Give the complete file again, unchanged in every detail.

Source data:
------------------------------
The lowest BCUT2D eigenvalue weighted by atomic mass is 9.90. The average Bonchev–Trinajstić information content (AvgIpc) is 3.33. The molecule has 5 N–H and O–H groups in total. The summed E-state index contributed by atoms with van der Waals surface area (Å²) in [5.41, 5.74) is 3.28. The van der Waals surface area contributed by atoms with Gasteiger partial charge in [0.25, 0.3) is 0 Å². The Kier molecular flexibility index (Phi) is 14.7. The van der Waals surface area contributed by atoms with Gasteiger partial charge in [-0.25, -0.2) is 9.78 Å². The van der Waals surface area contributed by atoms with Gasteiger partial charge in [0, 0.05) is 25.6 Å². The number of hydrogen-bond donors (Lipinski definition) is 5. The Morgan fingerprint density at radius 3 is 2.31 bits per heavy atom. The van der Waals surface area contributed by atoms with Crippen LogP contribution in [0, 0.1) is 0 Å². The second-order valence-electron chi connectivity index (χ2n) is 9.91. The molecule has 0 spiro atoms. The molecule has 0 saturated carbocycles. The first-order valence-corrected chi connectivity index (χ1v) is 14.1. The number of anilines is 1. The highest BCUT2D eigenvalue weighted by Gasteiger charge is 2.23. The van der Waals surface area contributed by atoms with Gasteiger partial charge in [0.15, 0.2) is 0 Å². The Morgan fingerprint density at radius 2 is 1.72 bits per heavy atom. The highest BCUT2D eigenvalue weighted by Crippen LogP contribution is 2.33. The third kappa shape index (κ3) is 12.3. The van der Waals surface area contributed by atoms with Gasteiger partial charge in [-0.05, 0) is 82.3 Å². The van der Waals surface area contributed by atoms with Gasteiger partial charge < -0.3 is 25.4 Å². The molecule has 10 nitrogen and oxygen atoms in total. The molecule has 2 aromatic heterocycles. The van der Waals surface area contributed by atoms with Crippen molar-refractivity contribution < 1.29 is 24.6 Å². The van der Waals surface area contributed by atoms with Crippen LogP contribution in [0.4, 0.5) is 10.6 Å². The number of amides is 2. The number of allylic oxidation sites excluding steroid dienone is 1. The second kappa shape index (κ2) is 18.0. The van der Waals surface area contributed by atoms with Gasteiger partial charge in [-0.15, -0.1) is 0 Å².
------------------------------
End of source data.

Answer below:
The lowest BCUT2D eigenvalue weighted by atomic mass is 9.90. The average Bonchev–Trinajstić information content (AvgIpc) is 3.33. The molecule has 5 N–H and O–H groups in total. The summed E-state index contributed by atoms with van der Waals surface area (Å²) in [5.41, 5.74) is 3.28. The van der Waals surface area contributed by atoms with Gasteiger partial charge in [0.25, 0.3) is 0 Å². The Kier molecular flexibility index (Phi) is 14.7. The van der Waals surface area contributed by atoms with Gasteiger partial charge in [-0.25, -0.2) is 9.78 Å². The van der Waals surface area contributed by atoms with Gasteiger partial charge in [0, 0.05) is 25.6 Å². The number of hydrogen-bond donors (Lipinski definition) is 5. The Morgan fingerprint density at radius 3 is 2.31 bits per heavy atom. The van der Waals surface area contributed by atoms with Crippen LogP contribution in [0, 0.1) is 0 Å². The second-order valence-electron chi connectivity index (χ2n) is 9.91. The molecule has 0 spiro atoms. The molecule has 0 saturated carbocycles. The first-order valence-corrected chi connectivity index (χ1v) is 14.1. The number of anilines is 1. The highest BCUT2D eigenvalue weighted by Gasteiger charge is 2.23. The van der Waals surface area contributed by atoms with Gasteiger partial charge in [0.15, 0.2) is 0 Å². The Morgan fingerprint density at radius 2 is 1.72 bits per heavy atom. The highest BCUT2D eigenvalue weighted by Crippen LogP contribution is 2.33. The third kappa shape index (κ3) is 12.3. The van der Waals surface area contributed by atoms with Gasteiger partial charge in [-0.05, 0) is 82.3 Å². The van der Waals surface area contributed by atoms with Gasteiger partial charge < -0.3 is 25.4 Å². The molecule has 10 nitrogen and oxygen atoms in total. The molecule has 2 aromatic heterocycles. The van der Waals surface area contributed by atoms with Crippen molar-refractivity contribution < 1.29 is 24.6 Å². The van der Waals surface area contributed by atoms with Crippen LogP contribution in [0.4, 0.5) is 10.6 Å². The number of amides is 2. The number of allylic oxidation sites excluding steroid dienone is 1. The second kappa shape index (κ2) is 18.0. The van der Waals surface area contributed by atoms with Gasteiger partial charge in [-0.15, -0.1) is 0 Å².